At 6:45 p.m., a crowd begins to gather in front of a building in Weslaco not many out-of-towners know.
It’s dark and the only light illuminating the dimly lit parking lot emanates from the gas station next door.
One by one, cars arrive and people grab their bags, and immediately rush to the door only to find that it is still locked.
By 7 p.m. a crowd of around 25 has congregated in the parking lot of the still-locked building. However, rather than wait for someone to open the locked doors, the people begin to put on skates along with other gear and roll around the dimly lit lot.
Finally, at 7:15 the owners of the building, which turns out to be a roller rink, unlock the doors and the skaters begin to flood inside, eager to get down to business.
But these aren’t just any skaters. They’re the RGV Bandidas — the only roller derby team in the Rio Grande Valley.
For those unfamiliar, the sport of roller derby dates back to the early 1900s, but didn’t make an impact until the 1970s when Hollywood films like “Kansas City Bombers” and “Unholy Rollers” thrust the sport into the spotlight.
Most recently, the sport was featured in the 2009 film “Whip It,” starring Ellen Page and, before that, in a 2007 documentary tilted “Blood on the Flat Track” that takes viewers into the world of the Women’s Flat Track Derby Association (WFTDA), which is roller derby’s international governing body and something the RGV Bandidas are working toward becoming a part of.
For now, however, the Bandidas are an independent team, playing the hand it was dealt and starting from scratch. In fact, this is the first season of the team’s existence as, up until this year, the Bandidas were two separate squads — the Mac Town Rebel Rollers and the South Texas Rolleristas.
However, to increase their odds of being accepted into the WFTDA, both teams decided to band together and become one.
“It was more advantageous for us to get together,” said co-president Berina Beltran Sanchez. “We were both working toward a common goal and it’s been beneficial to both sides.
“We shaved both names and came together as a group of skaters to form a brand-new name, create a color and logo for the league, and basically start from square one again.”
With a sport as unique and colorful as roller derby, the personalities of the skaters have to match.
The Bandidas consist of women between the ages of 18-45 and come from all walks of life, including college students discovering their passions, business professionals wanting to experience a different side of life and mothers who are looking for some stress relief.
“I’ve traveled, I’m educated, I have a great job, I raise kids and now I’m thinking, ‘what next?’ I’ve done everything already,” said Rena Vela, a second-year skater. “For me, it was a chance to do something that women sometimes don’t get a chance to do.”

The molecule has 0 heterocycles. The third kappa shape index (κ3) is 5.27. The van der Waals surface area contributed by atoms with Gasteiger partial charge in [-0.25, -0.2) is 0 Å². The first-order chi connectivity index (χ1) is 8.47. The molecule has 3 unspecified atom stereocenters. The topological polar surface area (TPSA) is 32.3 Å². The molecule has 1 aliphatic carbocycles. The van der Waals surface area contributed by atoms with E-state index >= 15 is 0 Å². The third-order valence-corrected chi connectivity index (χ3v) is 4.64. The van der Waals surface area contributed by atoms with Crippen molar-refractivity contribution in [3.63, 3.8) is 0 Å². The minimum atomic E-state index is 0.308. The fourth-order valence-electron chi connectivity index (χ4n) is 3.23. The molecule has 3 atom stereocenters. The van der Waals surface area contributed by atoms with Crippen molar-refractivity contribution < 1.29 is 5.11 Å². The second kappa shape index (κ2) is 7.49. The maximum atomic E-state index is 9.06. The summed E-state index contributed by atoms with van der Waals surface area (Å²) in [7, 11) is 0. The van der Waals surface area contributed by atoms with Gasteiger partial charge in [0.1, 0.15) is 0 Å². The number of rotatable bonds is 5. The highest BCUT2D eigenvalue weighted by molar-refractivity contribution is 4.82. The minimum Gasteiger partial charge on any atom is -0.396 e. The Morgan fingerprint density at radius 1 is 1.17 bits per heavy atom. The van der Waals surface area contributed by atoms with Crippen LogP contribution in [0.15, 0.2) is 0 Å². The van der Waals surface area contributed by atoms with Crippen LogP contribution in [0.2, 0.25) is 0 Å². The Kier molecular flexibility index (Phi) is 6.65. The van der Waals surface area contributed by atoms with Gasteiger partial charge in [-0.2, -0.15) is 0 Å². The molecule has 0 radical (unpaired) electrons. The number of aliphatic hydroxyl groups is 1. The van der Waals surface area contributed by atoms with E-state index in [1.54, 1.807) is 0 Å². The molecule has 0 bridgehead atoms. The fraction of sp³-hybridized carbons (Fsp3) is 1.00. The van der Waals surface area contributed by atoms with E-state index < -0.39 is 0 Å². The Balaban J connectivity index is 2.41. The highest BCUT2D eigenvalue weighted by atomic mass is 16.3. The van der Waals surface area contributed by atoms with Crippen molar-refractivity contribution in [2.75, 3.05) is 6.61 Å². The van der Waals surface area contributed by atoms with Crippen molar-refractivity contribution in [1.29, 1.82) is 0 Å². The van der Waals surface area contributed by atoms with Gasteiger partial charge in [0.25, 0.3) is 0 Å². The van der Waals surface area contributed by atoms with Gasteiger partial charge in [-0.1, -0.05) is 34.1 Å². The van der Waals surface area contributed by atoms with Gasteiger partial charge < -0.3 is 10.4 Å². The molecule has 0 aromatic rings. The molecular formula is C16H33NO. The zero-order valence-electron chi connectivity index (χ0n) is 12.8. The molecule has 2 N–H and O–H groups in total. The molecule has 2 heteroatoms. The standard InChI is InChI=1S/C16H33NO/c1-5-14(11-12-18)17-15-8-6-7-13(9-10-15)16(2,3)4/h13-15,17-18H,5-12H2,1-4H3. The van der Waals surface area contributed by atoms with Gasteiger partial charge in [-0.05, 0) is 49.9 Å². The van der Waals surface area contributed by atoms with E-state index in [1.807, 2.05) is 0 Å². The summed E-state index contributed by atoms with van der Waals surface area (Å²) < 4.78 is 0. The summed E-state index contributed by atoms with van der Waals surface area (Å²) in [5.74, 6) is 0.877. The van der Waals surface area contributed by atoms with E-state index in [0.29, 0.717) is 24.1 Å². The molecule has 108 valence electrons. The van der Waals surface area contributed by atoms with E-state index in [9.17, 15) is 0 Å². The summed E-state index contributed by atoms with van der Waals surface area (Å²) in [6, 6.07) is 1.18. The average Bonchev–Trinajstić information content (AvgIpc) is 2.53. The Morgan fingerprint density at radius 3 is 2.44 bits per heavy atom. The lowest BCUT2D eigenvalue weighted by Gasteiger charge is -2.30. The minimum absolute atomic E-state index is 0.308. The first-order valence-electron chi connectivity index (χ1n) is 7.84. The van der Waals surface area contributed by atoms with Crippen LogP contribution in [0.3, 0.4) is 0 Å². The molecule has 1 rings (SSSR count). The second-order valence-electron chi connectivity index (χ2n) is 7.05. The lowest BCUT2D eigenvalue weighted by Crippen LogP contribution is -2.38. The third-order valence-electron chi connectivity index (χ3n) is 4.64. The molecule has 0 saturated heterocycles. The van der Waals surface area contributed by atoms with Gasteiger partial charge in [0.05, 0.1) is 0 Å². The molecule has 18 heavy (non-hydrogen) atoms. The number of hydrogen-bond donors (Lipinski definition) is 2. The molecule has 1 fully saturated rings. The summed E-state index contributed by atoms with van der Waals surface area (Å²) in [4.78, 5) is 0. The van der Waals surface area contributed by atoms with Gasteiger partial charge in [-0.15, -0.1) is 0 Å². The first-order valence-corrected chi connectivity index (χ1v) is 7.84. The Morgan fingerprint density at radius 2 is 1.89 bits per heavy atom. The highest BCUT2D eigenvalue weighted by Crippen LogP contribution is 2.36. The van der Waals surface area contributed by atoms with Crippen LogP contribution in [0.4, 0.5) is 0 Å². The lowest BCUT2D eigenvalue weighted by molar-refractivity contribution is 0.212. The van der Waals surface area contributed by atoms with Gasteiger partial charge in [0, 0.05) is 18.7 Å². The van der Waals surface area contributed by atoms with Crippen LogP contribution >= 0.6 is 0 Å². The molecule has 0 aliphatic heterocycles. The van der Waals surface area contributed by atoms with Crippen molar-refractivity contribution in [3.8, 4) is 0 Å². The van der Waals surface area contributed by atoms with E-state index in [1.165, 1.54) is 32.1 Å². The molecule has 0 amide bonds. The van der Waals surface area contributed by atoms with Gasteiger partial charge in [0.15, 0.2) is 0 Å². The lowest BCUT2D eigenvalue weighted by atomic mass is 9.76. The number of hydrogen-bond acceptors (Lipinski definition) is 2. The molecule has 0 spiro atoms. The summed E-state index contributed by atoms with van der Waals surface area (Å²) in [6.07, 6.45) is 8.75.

As unique as the sport itself, the names the athletes choose for themselves while they are on the track are just as imaginative.
One-of-a-kind names include, Flying-Hellfish, BEAT-e Smalls, Ann Hooligan, Shockira and Diablo Blanco.
No two monikers are alike. In fact, to prevent skaters from copying each other’s names, players must register in an online database.
“Your derby names are kind of your alter ego and they are supposed to be fun and catchy,” said Beltran Salinas, aka, JalapenYoAzz. “Nobody in the world can have the same derby name.”
Perhaps the biggest issue for the Bandidas since the merger has been adjusting to the team’s size. Going from two separate, smaller teams to one big unit has raised a few concerns.
“On a personal level, I think we were all skeptical of merging because we thought maybe we would loose the friendships that we gained or lose people because perhaps they didn’t want to merge,” said Anazette Cano.
“For me, it was more of a question of ‘Am I good enough?’ We were a small team and now some were wondering if we were still going to be able to play or maybe lose our spot,” added Yaritza Hernandez. “Were we still going to have that sisterhood bond? I believe that on the Mac Town Rebel Rollers we all loved each other and we were scared of losing that bond.
“But I can honestly say that merging was a good idea because it brought a lot of us out of our shells more, and it made us stronger and more motivated.”
For others the merger brought more than just numbers to the squad.
“There’s been more positive energy because everybody is on the same page and we all have one goal, and it’s an awesome feeling to have all these girls with the same goal,” said Heather Moreno, a six-year veteran.
“I don’t know what it is, but I feel it. Instead of having two girls on the same page we have 40 girls that all want the same thing.”